“ONLINE AUCTIONS ARE FABULOUS! . . . The consumer generally gets what they buy, and the rating system utilized by the major net sellers provides a fairly reasonable community policing policy, and so what is the big deal? . . . The issue is that the unintended consequence of the anonymous seller is that the ‘chain of custody’ of the goods is unknown. Why does that matter? Well, in the most dire circumstances a seller could be selling toys with lead paint or recalled merchandise that is unsafe. But even if no one is physically hurt, there are still vast amounts of products that are acquired by theft and fraud and then resold on these wonderful auction sites.”

Evolution of Security: And Now, a Word from Our Lawyers…

“In regard to comments questioning the constitutionality of TSA’s airport security screening procedures, the courts have addressed the issue and disagree with the notion that our procedures are unconstitutional.”

Milwaukee Journal Sentinel: What not to buy on eBay

“The National Retail Federation, a trade group based in Washington D.C., has put out a warning to consumers urging caution in buying household items on Internet auction sites. The warning follows a high-profile bust of an organized crime ring in Florida that is believed to have stolen more than $100 million in health and beauty items over the past five years. Organizers of the crime rings often sell the stolen goods online.”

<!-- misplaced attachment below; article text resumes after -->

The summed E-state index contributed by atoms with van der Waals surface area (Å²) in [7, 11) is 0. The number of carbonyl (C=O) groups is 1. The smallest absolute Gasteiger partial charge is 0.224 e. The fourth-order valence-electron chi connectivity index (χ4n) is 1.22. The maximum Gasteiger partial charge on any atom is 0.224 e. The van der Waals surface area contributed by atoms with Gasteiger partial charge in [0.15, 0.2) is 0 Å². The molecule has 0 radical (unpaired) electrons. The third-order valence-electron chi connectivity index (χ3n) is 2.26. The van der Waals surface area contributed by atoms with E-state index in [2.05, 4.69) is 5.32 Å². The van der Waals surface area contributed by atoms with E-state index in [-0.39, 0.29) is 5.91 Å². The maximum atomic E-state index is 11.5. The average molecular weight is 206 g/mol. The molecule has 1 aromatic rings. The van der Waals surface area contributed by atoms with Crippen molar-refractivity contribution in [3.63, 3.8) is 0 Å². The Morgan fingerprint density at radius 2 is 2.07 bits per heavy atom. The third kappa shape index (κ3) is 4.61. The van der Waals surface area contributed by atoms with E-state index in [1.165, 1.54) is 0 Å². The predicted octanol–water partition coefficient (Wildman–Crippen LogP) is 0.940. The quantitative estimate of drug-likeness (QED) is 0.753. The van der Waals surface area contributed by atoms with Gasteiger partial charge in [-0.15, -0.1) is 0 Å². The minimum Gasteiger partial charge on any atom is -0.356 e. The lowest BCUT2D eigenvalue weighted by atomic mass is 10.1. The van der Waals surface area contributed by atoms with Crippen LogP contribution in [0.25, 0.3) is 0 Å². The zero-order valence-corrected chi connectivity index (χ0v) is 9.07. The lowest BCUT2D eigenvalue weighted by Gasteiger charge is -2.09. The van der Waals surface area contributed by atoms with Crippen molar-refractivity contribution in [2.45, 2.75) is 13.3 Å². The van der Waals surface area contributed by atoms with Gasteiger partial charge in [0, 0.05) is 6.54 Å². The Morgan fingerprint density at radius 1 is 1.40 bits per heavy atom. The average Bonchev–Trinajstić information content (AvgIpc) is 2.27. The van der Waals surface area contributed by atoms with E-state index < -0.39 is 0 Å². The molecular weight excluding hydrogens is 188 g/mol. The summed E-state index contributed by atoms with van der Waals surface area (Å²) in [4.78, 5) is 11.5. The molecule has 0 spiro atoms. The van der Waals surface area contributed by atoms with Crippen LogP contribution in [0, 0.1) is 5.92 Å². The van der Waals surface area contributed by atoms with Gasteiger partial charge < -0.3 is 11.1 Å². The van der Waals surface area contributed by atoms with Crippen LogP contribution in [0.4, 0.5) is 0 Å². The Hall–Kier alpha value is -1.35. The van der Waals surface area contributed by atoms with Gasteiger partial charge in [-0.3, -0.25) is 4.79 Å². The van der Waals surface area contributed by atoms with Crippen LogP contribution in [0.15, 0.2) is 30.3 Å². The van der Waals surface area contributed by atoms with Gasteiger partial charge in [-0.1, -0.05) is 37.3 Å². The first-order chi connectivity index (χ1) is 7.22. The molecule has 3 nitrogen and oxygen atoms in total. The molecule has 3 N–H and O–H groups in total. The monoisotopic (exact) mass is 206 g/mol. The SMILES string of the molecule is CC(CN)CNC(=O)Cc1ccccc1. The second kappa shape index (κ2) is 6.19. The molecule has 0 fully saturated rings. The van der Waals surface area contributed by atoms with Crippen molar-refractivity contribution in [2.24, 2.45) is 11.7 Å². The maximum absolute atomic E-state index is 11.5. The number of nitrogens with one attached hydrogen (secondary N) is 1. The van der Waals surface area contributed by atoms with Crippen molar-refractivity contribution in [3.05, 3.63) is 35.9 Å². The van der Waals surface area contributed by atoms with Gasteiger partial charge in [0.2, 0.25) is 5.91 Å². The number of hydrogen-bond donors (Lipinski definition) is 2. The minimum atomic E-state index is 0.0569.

USATODAY: Most states give green light to tamper-proof IDs

“Forty-four states are moving ahead to comply with a law requiring more secure driver’s licenses, according to the Department of Homeland Security — despite privacy concerns and worry that the new documents will be too expensive. . . . Tim Sparapani of the American Civil Liberties Union, which opposes Real ID and warns that the government won’t be able to adequately protect databases of citizens’ personal information, says some states applied for the extension ‘to run out the clock on the Bush administration.’”

Jeff Jonas: Algorithms At Dead-End: Can’t Squeeze Knowledge Out Of A Pixel